Last week’s Riverside budget workshop felt a little like a harbinger of spring – i.e. a healthy debate on village finances as part of a contested April election.

Village President Michael Gorman and his three majority colleagues won their election three years back on a promise to remake “out of control” Riverside finances for a new austere age. We actually haven’t seen great leadership or great change in spending priorities. Mainly we’ve seen small-ball decisions aimed at outlasting this grinding economic downturn.

The constant minority trio on the board alleges smoke and mirrors and says Riverside cannot continue on its current “unsustainable” financial path. We’d agree, except that the village seems to continue with minor budgetary tweaks year after year while retaining a reasonably healthy financial reserve.

Our conclusion would be that, while the rhetoric in Riverside has heated up in recent years in ways that have been both entertaining and uneducating, the actual governing in a small town takes place within the 40-yard-line markers and for good reason. Local finance, when handled responsibly is pretty much about incremental gains and losses.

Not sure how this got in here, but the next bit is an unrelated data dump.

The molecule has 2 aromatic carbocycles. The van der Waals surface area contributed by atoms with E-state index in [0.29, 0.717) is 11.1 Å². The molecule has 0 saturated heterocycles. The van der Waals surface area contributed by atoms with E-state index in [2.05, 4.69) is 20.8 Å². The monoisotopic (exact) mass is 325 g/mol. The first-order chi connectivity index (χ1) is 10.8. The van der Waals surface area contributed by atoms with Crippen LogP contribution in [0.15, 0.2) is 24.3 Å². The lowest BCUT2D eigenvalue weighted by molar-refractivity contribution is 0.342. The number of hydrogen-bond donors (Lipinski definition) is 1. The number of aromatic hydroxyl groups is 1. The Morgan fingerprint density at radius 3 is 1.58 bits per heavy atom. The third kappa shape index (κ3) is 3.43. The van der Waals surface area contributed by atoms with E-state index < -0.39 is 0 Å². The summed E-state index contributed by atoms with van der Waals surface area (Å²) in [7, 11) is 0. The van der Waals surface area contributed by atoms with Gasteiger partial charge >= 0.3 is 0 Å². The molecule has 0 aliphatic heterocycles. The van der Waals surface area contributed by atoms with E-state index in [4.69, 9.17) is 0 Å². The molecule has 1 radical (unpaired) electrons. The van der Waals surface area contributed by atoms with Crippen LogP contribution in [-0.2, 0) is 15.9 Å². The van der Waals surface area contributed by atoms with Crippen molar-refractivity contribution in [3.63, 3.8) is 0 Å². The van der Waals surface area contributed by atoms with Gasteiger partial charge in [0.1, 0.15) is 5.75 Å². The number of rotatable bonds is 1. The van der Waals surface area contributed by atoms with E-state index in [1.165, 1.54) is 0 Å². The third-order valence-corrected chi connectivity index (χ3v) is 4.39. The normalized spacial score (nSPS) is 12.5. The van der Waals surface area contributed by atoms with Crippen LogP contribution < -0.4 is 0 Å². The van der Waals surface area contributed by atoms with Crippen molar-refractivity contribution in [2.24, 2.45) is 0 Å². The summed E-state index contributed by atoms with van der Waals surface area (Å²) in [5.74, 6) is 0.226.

It is good that modest raises are again possible for non-union staff. Beyond that, the debate is over notable small matters and priorities. Does the village spend its limited resources to staff up the north fire station by a few hours a week or invest in the future of the Historical Commission and its landmark water tower? Is it the right choice that staff development funding always is the first cut to make and what, mid-term, are the implications of that choice?

These are the immediate choices of the fall and, come spring, we’ll have a somewhat wider debate over the village’s future financial path.